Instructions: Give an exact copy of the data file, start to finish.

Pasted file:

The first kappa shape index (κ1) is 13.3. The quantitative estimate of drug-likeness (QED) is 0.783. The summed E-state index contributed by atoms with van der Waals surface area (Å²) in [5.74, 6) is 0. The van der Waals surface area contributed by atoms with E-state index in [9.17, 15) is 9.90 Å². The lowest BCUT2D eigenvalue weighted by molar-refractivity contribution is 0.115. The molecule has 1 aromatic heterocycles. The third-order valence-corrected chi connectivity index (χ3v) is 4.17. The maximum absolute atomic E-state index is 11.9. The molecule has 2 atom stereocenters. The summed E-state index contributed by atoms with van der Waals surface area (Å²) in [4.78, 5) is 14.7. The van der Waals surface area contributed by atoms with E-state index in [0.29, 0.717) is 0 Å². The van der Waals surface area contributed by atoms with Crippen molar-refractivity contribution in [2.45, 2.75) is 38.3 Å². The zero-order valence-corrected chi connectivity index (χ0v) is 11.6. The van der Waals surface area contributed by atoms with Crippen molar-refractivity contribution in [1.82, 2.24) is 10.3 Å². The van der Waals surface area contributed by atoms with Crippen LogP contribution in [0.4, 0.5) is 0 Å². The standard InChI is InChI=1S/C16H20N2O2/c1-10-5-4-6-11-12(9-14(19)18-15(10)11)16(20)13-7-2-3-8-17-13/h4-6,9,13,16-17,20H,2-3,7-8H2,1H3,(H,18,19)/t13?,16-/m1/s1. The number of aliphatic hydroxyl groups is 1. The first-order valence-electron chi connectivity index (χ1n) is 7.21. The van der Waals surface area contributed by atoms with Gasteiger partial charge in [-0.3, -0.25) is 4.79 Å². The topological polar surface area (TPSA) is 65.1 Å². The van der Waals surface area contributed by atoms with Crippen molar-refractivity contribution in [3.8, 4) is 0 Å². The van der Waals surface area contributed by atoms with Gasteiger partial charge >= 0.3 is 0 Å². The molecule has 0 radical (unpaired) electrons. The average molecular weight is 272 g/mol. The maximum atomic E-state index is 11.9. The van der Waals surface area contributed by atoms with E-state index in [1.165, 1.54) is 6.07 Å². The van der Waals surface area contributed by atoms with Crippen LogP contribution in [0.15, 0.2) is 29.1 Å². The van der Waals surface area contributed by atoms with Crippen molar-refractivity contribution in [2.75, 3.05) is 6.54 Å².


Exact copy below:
The first kappa shape index (κ1) is 13.3. The quantitative estimate of drug-likeness (QED) is 0.783. The summed E-state index contributed by atoms with van der Waals surface area (Å²) in [5.74, 6) is 0. The van der Waals surface area contributed by atoms with E-state index in [9.17, 15) is 9.90 Å². The lowest BCUT2D eigenvalue weighted by molar-refractivity contribution is 0.115. The molecule has 1 aromatic heterocycles. The third-order valence-corrected chi connectivity index (χ3v) is 4.17. The maximum absolute atomic E-state index is 11.9. The molecule has 2 atom stereocenters. The summed E-state index contributed by atoms with van der Waals surface area (Å²) in [4.78, 5) is 14.7. The van der Waals surface area contributed by atoms with E-state index in [0.29, 0.717) is 0 Å². The van der Waals surface area contributed by atoms with Crippen molar-refractivity contribution in [2.45, 2.75) is 38.3 Å². The zero-order valence-corrected chi connectivity index (χ0v) is 11.6. The van der Waals surface area contributed by atoms with Crippen molar-refractivity contribution in [1.82, 2.24) is 10.3 Å². The van der Waals surface area contributed by atoms with Crippen LogP contribution in [0.4, 0.5) is 0 Å². The standard InChI is InChI=1S/C16H20N2O2/c1-10-5-4-6-11-12(9-14(19)18-15(10)11)16(20)13-7-2-3-8-17-13/h4-6,9,13,16-17,20H,2-3,7-8H2,1H3,(H,18,19)/t13?,16-/m1/s1. The number of aliphatic hydroxyl groups is 1. The first-order valence-electron chi connectivity index (χ1n) is 7.21. The van der Waals surface area contributed by atoms with Gasteiger partial charge in [-0.3, -0.25) is 4.79 Å². The topological polar surface area (TPSA) is 65.1 Å². The van der Waals surface area contributed by atoms with Crippen molar-refractivity contribution in [3.8, 4) is 0 Å². The van der Waals surface area contributed by atoms with Gasteiger partial charge >= 0.3 is 0 Å². The molecule has 0 radical (unpaired) electrons. The average molecular weight is 272 g/mol. The maximum atomic E-state index is 11.9. The van der Waals surface area contributed by atoms with E-state index in [1.165, 1.54) is 6.07 Å². The van der Waals surface area contributed by atoms with Crippen LogP contribution in [0.15, 0.2) is 29.1 Å². The van der Waals surface area contributed by atoms with Crippen molar-refractivity contribution in [2.75, 3.05) is 6.54 Å².